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You are here: www.tdi.texas.gov . health . lhcoopdefintyps

Types of Cooperatives

The Texas Legislature has enacted three bills that allow employers to form cooperatives for the purchase of employer health benefit plans in Texas. All three types of cooperatives are private purchasing cooperatives under law. Texas Insurance Code Chapter 1501, Subchapter B provides for the formation of Purchasing Cooperatives. Two of the three have special characteristics; for clarity, we will refer to the broader category as "private purchasing cooperatives."

  1. Private Purchasing Cooperative -
    • HB 2055, enacted by the 73rd Texas Legislature (1993), initially authorized private purchasing cooperatives in Texas.
    • Two or more small or large employers may form a private purchasing cooperative for the purchase of small or large employer health benefit plans.
    • A cooperative may limit its membership for a variety of reasons, but may not do so due to the health status or experience of an employer or employee.
    • An original private purchasing cooperative is considered a single small employer solely for the purpose of benefit elections. This means that the private purchasing cooperative may act as the employer when choosing the type of plan, cost-sharing provisions, and any optional benefits to be purchased.
    • An original private purchasing cooperative is not considered a single small employer for the purposes of issuance of coverage or rating. This means that the private purchasing cooperative is not guaranteed issuance of coverage in the same manner as a small employer and carriers may rate employers purchasing coverage through the cooperative separately.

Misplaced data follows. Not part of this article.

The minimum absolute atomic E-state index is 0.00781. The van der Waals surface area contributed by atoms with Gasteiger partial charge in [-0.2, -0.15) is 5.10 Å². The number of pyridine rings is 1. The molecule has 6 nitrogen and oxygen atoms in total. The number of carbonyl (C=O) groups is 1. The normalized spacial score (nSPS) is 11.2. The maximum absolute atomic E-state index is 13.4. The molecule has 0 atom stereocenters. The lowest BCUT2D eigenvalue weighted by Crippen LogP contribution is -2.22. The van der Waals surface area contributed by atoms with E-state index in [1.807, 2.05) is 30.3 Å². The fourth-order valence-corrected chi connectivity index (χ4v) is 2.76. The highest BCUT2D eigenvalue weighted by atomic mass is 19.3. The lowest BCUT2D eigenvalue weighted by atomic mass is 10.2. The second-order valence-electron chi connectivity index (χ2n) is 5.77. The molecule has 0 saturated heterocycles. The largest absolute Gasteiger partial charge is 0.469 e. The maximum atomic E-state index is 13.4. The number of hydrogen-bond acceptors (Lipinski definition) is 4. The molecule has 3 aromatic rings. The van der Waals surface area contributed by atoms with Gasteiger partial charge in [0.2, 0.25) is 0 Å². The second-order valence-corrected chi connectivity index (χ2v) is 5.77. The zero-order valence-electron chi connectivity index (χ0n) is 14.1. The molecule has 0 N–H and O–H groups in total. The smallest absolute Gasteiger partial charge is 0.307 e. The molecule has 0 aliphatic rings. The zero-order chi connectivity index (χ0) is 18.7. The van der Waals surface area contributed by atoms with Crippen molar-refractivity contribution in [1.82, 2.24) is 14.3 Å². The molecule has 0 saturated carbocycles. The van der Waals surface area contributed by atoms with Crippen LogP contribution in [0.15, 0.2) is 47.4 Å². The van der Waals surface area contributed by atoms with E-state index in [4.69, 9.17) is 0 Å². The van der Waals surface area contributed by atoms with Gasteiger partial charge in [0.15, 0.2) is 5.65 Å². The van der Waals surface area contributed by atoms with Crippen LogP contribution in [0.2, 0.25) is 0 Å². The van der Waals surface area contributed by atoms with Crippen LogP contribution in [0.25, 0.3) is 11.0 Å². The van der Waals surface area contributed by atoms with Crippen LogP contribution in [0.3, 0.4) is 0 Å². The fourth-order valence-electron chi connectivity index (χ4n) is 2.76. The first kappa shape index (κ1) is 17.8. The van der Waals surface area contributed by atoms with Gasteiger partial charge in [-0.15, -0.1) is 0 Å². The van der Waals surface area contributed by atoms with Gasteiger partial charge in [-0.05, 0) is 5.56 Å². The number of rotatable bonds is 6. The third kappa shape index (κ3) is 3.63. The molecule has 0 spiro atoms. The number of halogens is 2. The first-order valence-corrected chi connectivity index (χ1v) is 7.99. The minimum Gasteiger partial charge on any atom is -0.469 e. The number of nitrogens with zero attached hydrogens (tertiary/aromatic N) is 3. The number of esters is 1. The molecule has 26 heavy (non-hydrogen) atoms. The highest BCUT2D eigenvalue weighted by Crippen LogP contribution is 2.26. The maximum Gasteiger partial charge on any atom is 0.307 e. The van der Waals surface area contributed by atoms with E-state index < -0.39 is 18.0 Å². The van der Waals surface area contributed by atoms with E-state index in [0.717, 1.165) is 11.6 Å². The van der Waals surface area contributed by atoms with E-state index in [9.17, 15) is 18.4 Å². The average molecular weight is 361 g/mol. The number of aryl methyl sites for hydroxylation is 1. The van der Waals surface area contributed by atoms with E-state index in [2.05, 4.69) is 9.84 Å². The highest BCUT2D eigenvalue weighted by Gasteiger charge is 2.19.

• Employers may experience savings when purchasing coverage through a private purchasing cooperative due to larger group size factors, volume of purchases, and potential administrative savings for the carrier.
    • For more information on forming or joining a private purchasing cooperative, please choose the appropriate link: Joining - Forming.
  2. Small Employer Health Coalition -
    • HB 897, enacted by the 78th Texas Legislature (2003), created this special type of private purchasing cooperative made up of only small employers.
    • A small employer health coalition may limit its membership for a variety of reasons, but it may not do so due to the health status or experience of an employer or employee.
    • A small employer health coalition that meets the statutory definition of a small employer (2-50 employees) is treated as a single small employer. This means that the small employer health coalition is guaranteed issuance of coverage and will be rated as a single small employer rather than each employer member of the coalition being rated separately.
    • Small employers with fewer employees may experience savings as a result of the coalition's larger group size factor.
    • For more information on forming or joining a small employer health coalition, please choose the appropriate link: Joining - Forming.
  3. Health Group Cooperative -
    • SB 10, enacted by the 78th Texas Legislature (2003), created health group cooperatives.
    • Any person, other than a health carrier, may form a health group cooperative.
    • Once a health group cooperative is formed, it must have at least ten employer members to be eligible to purchase coverage from a health carrier that is participating in the health group cooperative market.
    • A health group cooperative must be composed of small, large or small and large employers.
    • A health group cooperative may restrict membership to employers within a single industry grouping as defined by the most recent edition of the United States Census Bureau's North American Industry Classification System.
    • Any small employer in the health group cooperative's service area may join a small employer health group cooperative and enroll in coverage upon the next open enrollment period.